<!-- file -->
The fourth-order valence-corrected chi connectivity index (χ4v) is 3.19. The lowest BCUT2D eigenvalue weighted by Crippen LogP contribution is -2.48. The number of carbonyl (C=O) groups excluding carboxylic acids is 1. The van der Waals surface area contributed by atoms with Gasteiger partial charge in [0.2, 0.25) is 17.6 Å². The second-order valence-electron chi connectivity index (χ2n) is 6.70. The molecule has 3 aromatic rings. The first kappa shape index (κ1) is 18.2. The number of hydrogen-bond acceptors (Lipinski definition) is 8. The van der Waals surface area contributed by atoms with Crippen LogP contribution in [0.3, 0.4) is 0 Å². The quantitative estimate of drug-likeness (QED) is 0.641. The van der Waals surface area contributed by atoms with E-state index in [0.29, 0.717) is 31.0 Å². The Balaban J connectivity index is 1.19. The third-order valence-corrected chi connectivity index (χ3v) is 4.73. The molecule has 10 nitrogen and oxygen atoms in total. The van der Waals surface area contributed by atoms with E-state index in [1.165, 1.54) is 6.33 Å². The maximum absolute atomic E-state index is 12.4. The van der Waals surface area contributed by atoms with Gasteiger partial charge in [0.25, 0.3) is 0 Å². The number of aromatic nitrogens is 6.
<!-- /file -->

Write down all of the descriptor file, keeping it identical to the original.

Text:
The fourth-order valence-corrected chi connectivity index (χ4v) is 3.19. The lowest BCUT2D eigenvalue weighted by Crippen LogP contribution is -2.48. The number of carbonyl (C=O) groups excluding carboxylic acids is 1. The van der Waals surface area contributed by atoms with Gasteiger partial charge in [0.2, 0.25) is 17.6 Å². The second-order valence-electron chi connectivity index (χ2n) is 6.70. The molecule has 3 aromatic rings. The first kappa shape index (κ1) is 18.2. The number of hydrogen-bond acceptors (Lipinski definition) is 8. The van der Waals surface area contributed by atoms with Crippen LogP contribution in [0.3, 0.4) is 0 Å². The quantitative estimate of drug-likeness (QED) is 0.641. The van der Waals surface area contributed by atoms with E-state index in [0.29, 0.717) is 31.0 Å². The Balaban J connectivity index is 1.19. The third-order valence-corrected chi connectivity index (χ3v) is 4.73. The molecule has 10 nitrogen and oxygen atoms in total. The van der Waals surface area contributed by atoms with E-state index in [1.165, 1.54) is 6.33 Å². The maximum absolute atomic E-state index is 12.4. The van der Waals surface area contributed by atoms with Gasteiger partial charge in [0.25, 0.3) is 0 Å². The number of aromatic nitrogens is 6.